Today marks five years Between Blue Rocks for me. If you had asked me, then, where I saw myself in five years, I can promise you it would not have been here, and this blog probably would not have figured into the story at all.
Yet, here I am, and here it is.
I chose my title then because of poetry—
This is the time of time of tension between dying and birth
The place of solitude where three dreams cross
Between blue rocks . . .
–and because I felt between things then, a senior in college, listening for the rest of my life to come knocking, dreaming about what it would be. I don’t think I expected to feel just as between now as I did then. I don’t think I expected that I’d still be trying to make the edges of the dreams line up with the edges of reality, that they still wouldn’t match.
I’m learning, though. I’m learning that most everyone lives in the between, even when they don’t notice. That this is always giving way to that, that the stories don’t actually stop when the prince rides into the sunset with the princess: the sun goes down and comes up and it’s a different day and overnight they’ve dreamed a new dream, one which may or may not come true. If my ship ever does come in, I’m sure I’ll be looking out to sea immediately, eager for the arrival of another slow-sailing vessel.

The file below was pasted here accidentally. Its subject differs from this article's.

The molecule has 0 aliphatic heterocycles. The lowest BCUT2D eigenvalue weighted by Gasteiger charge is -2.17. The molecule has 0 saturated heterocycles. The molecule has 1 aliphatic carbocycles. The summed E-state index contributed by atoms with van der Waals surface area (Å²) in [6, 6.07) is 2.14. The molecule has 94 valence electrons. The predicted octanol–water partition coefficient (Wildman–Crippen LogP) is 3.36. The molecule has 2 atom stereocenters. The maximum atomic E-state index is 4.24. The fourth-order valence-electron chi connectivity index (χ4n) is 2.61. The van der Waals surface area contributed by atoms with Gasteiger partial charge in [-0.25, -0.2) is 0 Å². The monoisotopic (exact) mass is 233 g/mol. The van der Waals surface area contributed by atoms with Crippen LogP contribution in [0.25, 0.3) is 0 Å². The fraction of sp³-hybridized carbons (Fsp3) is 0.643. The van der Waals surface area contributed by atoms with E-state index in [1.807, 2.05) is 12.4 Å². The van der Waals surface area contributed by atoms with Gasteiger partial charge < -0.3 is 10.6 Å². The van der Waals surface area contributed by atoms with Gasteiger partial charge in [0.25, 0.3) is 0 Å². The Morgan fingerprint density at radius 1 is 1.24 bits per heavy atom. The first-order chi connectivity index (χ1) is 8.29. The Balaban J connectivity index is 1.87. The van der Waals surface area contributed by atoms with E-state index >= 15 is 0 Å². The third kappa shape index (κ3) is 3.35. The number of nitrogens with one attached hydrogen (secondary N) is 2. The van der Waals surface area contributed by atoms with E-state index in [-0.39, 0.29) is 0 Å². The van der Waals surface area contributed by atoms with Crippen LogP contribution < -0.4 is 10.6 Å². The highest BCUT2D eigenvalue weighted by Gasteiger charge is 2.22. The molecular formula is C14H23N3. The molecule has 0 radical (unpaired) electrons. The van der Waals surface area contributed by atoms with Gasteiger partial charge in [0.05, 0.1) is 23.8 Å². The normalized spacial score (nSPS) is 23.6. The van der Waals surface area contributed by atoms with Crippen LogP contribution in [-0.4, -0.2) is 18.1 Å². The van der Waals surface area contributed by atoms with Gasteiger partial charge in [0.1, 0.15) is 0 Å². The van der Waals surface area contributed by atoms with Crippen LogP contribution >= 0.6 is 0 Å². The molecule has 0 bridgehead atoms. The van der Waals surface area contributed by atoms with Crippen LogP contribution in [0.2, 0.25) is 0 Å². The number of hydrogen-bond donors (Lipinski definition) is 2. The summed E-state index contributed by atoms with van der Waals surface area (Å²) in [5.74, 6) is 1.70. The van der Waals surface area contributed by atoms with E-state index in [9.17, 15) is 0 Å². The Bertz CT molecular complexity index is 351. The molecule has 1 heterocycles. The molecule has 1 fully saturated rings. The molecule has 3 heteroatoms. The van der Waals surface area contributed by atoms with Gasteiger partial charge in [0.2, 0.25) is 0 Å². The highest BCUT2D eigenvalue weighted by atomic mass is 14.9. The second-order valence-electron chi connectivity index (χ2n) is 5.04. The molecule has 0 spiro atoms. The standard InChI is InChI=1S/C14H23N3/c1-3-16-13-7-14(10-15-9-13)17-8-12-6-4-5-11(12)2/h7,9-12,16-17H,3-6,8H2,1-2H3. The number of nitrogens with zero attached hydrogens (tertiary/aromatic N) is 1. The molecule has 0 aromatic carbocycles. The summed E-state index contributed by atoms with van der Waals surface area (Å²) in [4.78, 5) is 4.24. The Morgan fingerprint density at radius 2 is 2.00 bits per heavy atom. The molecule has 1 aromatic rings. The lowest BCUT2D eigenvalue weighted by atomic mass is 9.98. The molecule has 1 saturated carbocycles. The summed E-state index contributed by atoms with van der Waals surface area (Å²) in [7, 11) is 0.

What we have is today. Just today: this day between other days, laden with memories and anticipations. And we cannot keep it, we have to spend it.
I’ve tried to store up tomorrows in my book of life — masterpieces of mental calligraphy on gilt-edged pages, with illustrations in which the sun is always shining through sparkling windows into clean rooms and onto sweet faces where someone wonderful is always about to step through the door — but He’s been taking even those tomorrows from me, insisting that they are His concern, not mine, that I mustn’t try to look at them, try to write them, must only look at today, at this page of His writing, always so familiar and so foreign.
This is the story which hurts in order to heal; it is the story written by the Word with the wounded hands, the only Author whose “The End” carries any weight at all, the only One who can write “happily ever after” and have it be true.
He keeps the tomorrows hidden from me, but He’s put His life on the assurance that this is a story like the light of the dawn, which shines brighter and brighter until the full day (Prov. 4:18). Those who watch for the morning must often think that it will never come. But never, since the first words of the story spoke light into darkness, has morning failed in arriving.
So here I remain, between the rocks, reading the unfamiliar pages, watching for the dawn, learning to be still.
Certain of my Savior.
©2013 by Stacy Nott